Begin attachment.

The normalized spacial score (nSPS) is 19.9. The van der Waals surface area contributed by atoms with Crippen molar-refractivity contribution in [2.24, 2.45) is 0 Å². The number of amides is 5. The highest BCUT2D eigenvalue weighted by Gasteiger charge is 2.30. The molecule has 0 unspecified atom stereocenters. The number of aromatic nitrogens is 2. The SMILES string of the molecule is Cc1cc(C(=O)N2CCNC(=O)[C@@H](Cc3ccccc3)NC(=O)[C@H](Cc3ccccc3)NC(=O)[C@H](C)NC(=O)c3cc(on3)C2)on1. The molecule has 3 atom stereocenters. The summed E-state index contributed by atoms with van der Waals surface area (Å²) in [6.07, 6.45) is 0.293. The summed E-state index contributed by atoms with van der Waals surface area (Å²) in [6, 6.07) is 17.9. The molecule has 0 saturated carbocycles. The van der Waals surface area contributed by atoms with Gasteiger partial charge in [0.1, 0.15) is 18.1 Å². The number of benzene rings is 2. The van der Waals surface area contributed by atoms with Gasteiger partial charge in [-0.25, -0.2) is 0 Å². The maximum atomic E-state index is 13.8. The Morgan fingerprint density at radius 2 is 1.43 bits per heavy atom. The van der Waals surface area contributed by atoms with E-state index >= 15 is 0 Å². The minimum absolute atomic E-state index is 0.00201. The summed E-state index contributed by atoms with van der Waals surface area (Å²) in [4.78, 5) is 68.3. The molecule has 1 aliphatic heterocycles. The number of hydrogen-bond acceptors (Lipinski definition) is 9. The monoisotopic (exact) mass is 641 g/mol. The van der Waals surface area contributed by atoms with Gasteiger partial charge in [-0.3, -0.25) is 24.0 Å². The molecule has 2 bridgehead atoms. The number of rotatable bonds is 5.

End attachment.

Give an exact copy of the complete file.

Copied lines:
The normalized spacial score (nSPS) is 19.9. The van der Waals surface area contributed by atoms with Crippen molar-refractivity contribution in [2.24, 2.45) is 0 Å². The number of amides is 5. The highest BCUT2D eigenvalue weighted by Gasteiger charge is 2.30. The molecule has 0 unspecified atom stereocenters. The number of aromatic nitrogens is 2. The SMILES string of the molecule is Cc1cc(C(=O)N2CCNC(=O)[C@@H](Cc3ccccc3)NC(=O)[C@H](Cc3ccccc3)NC(=O)[C@H](C)NC(=O)c3cc(on3)C2)on1. The molecule has 3 atom stereocenters. The summed E-state index contributed by atoms with van der Waals surface area (Å²) in [6.07, 6.45) is 0.293. The summed E-state index contributed by atoms with van der Waals surface area (Å²) in [6, 6.07) is 17.9. The molecule has 0 saturated carbocycles. The van der Waals surface area contributed by atoms with Gasteiger partial charge in [0.1, 0.15) is 18.1 Å². The number of benzene rings is 2. The van der Waals surface area contributed by atoms with Gasteiger partial charge in [-0.25, -0.2) is 0 Å². The maximum atomic E-state index is 13.8. The Morgan fingerprint density at radius 2 is 1.43 bits per heavy atom. The van der Waals surface area contributed by atoms with E-state index >= 15 is 0 Å². The minimum absolute atomic E-state index is 0.00201. The summed E-state index contributed by atoms with van der Waals surface area (Å²) in [4.78, 5) is 68.3. The molecule has 1 aliphatic heterocycles. The number of hydrogen-bond acceptors (Lipinski definition) is 9. The monoisotopic (exact) mass is 641 g/mol. The van der Waals surface area contributed by atoms with Gasteiger partial charge in [-0.3, -0.25) is 24.0 Å². The molecule has 2 bridgehead atoms. The number of rotatable bonds is 5.